Look closely at my forehead and you’ll see a diagonal scar. It is about an inch and a half long, and I will never forget the night I acquired it. I still remember falling and bashing my head on the edge of the swimming pool. I remember my dad forcing me to lie down, knowing that blood running down my face would terrify me. I remember the slight stinging sensation as the nurse prepared my wound for stitches. I remember the large bandage that they secured to my forehead. I remember playing in my grandmother’s back yard before returning home. I remember it all vividly, as if it were yesterday.
This memory is now over 30 years old. It will be with me forever, just like the scar on my forehead. I’ll always have this scar, but it is healed now. It doesn’t hurt anymore.
Physical scars are easy to see, but many of us also have emotional scars. Maybe you still have emotional wounds—memories that still hurt and “bleed” just like any skin laceration. There’s something I’ve noticed about sexual sin—it seems to carry more shame and guilt than almost all other forms of sin.
I’m writing this post for those who have made major relationship mistakes. This especially applies sexual immorality, but can also apply to bad decisions in general. There is hope for those who are brave enough to start making better choices.
Consider this passage from the Old Testament:
Then David confessed to Nathan, “I have sinned against the LORD.”
Nathan replied, “Yes, but the LORD has forgiven you, and you won’t die for this sin. Nevertheless, because you have shown utter contempt for the LORD by doing this, your child will die.”
After Nathan returned to his home, the LORD sent a deadly illness to the child of David and Uriah’s wife. David begged God to spare the child. He went without food and lay all night on the bare ground. The elders of his household pleaded with him to get up and eat with them, but he refused.
-2nd Samuel 12:13-17
This passage is part of one of the Old Testament’s most famous scandals—David and Bathsheba. King David first spotted Bathsheba as she bathed on a rooftop. He inquired about her and discovered that she was a married woman. He proceeded to invite her to his home and seduce her, which resulted in a pregnancy. He eventually arranged the murder of her husband to hide his own sin.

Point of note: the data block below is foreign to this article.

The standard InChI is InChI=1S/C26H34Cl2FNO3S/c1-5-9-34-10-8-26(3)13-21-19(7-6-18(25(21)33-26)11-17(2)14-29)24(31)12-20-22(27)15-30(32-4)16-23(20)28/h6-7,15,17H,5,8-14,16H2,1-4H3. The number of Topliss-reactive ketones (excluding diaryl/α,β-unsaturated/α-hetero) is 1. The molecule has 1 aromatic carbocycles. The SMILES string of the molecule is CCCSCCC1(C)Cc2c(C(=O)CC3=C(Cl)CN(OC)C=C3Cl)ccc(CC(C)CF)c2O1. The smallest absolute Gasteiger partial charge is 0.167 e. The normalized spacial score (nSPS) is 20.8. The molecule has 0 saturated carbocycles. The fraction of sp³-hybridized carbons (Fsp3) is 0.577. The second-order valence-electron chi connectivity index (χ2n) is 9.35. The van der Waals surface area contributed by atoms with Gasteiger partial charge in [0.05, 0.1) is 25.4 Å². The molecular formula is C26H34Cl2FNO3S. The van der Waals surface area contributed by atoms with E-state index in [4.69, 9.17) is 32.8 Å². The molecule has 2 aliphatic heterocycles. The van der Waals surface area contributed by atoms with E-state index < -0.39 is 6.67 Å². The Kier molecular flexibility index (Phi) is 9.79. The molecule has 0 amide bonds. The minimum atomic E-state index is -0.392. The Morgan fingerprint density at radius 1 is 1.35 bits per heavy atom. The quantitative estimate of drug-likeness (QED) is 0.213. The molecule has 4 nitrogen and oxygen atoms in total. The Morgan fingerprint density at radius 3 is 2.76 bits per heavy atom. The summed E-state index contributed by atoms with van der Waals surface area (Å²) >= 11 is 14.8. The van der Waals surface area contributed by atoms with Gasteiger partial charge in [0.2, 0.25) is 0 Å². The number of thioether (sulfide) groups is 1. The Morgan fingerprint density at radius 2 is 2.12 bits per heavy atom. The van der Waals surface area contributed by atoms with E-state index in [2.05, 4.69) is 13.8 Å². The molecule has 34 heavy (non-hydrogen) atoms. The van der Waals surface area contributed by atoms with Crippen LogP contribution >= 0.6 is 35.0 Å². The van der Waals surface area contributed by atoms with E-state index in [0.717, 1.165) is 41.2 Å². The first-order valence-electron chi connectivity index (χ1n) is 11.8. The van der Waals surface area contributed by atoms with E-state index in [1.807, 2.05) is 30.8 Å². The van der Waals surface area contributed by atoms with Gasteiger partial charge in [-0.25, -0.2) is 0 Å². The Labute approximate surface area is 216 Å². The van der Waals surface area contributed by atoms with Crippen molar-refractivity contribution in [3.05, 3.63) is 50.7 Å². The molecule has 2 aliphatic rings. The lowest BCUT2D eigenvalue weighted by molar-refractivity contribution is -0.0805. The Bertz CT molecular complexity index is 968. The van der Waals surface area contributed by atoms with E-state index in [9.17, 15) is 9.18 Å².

There was only one man brave enough to confront the King—the prophet Nathan. Nathan delivered a message of both forgiveness and consequences. I hope to do the same for you.
I wish I could tell you that there are no consequences for our behaviors. This is simply not true. If you’ve given away your virginity, there’s nothing you can do to get it back. Virginity is a one-time gift, and nothing in the world can change that reality. If you’ve watched pornography, some of those images will stay in your mind for years to come. If you’ve become an unwed mother, the course of your life has been permanently altered. None of these things can be undone, just like David’s sin could not be undone.
Fortunately, there’s more to the Bible than a list of consequences. David’s life was forever changed by his sin, but David was forgiven. The Bible tells us that he repented and admitted his sins to God (see Psalm 51). If you are willing to do this, God will forgive you—just as he forgave David (see also 1st John 1:9). God will not change the past, but He certainly can change your future!
Why change? Let me give you the following reasons:
First and foremost, you can live with a clear conscience before God. When you repent of your sins, you can enjoy true intimacy with God. You no longer have to be fake or “plastic” with God. You can freely invite Him to bless every aspect of your life, knowing that nothing is hidden from Him in the first place. You can sleep peacefully at night without having your conscience bother you.
Secondly, you can live without fear of further consequences. You have two choices: 1). keep making the same mistakes and follow a downward spiral, or 2). Live in the freedom that comes with obeying God. If you choose the second, you can stop worry about the physical, emotional, and physical consequences that come with sexual immorality. Leave those fears behind, along with your past life!
Thirdly, you can demonstrate a changed character for your future spouse. As I’ve mentioned before, I believe we have to be honest about our past. It may not be easy to tell a potential spouse that you’ve given away your virginity. The shame is only multiplied if you’ve continued to repeat this same mistake in many relationships. Imagine, for example, telling someone that you made a mistake ten years ago. Now, imagine having to confess multiple sexual partners (some of which are recent). Which is more difficult? Which would you rather say? Which would you rather hear? By making better choices, you can better prepare yourself for a lifetime commitment of marriage.
Sin (especially sexual sin) has a way of wounding our soul. God will heal these wounds if you let Him. Scars will be left behind, but these scars won’t hurt anymore.
David paid a high price for his sin—his life was never the same. David learned the value of God’s forgiveness through a painful process of restoration. The Bible ultimately assessed him as a man who was “completely faithful to the Lord” (1st Kings 11:4). His mistakes, severe as they were, did not define him.
By the way, David and Bathsheba did have another son. Maybe you’ve heard of him—his name was Solomon.
Note: This post is a excerpt from my first book: Basta LoveLife, Making Wise Relationship Decisions.
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